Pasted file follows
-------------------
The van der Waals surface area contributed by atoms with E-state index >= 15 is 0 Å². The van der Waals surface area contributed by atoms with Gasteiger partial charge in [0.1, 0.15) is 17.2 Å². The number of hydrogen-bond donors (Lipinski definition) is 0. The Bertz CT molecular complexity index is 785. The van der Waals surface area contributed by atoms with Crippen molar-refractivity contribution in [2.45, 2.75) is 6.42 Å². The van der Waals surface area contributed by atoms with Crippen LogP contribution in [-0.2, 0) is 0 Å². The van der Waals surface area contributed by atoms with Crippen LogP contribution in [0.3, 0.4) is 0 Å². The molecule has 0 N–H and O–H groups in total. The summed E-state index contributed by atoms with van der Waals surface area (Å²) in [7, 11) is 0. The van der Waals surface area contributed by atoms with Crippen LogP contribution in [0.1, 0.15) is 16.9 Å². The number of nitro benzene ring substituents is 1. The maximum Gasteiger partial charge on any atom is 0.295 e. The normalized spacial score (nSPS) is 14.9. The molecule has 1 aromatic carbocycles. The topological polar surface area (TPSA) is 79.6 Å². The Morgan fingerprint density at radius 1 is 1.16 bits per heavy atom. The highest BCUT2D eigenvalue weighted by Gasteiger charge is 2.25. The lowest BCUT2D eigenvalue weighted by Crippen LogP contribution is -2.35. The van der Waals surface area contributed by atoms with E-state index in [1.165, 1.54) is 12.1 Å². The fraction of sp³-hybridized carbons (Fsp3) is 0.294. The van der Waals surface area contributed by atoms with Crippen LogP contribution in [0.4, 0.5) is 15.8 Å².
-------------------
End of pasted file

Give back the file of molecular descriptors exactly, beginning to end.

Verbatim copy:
The van der Waals surface area contributed by atoms with E-state index >= 15 is 0 Å². The van der Waals surface area contributed by atoms with Gasteiger partial charge in [0.1, 0.15) is 17.2 Å². The number of hydrogen-bond donors (Lipinski definition) is 0. The Bertz CT molecular complexity index is 785. The van der Waals surface area contributed by atoms with Crippen molar-refractivity contribution in [2.45, 2.75) is 6.42 Å². The van der Waals surface area contributed by atoms with Crippen LogP contribution in [-0.2, 0) is 0 Å². The van der Waals surface area contributed by atoms with Crippen LogP contribution in [0.3, 0.4) is 0 Å². The molecule has 0 N–H and O–H groups in total. The summed E-state index contributed by atoms with van der Waals surface area (Å²) in [7, 11) is 0. The van der Waals surface area contributed by atoms with Crippen LogP contribution in [0.1, 0.15) is 16.9 Å². The number of nitro benzene ring substituents is 1. The maximum Gasteiger partial charge on any atom is 0.295 e. The normalized spacial score (nSPS) is 14.9. The molecule has 1 aromatic carbocycles. The topological polar surface area (TPSA) is 79.6 Å². The Morgan fingerprint density at radius 1 is 1.16 bits per heavy atom. The highest BCUT2D eigenvalue weighted by Gasteiger charge is 2.25. The lowest BCUT2D eigenvalue weighted by Crippen LogP contribution is -2.35. The van der Waals surface area contributed by atoms with E-state index in [1.165, 1.54) is 12.1 Å². The fraction of sp³-hybridized carbons (Fsp3) is 0.294. The van der Waals surface area contributed by atoms with Crippen LogP contribution in [0.4, 0.5) is 15.8 Å².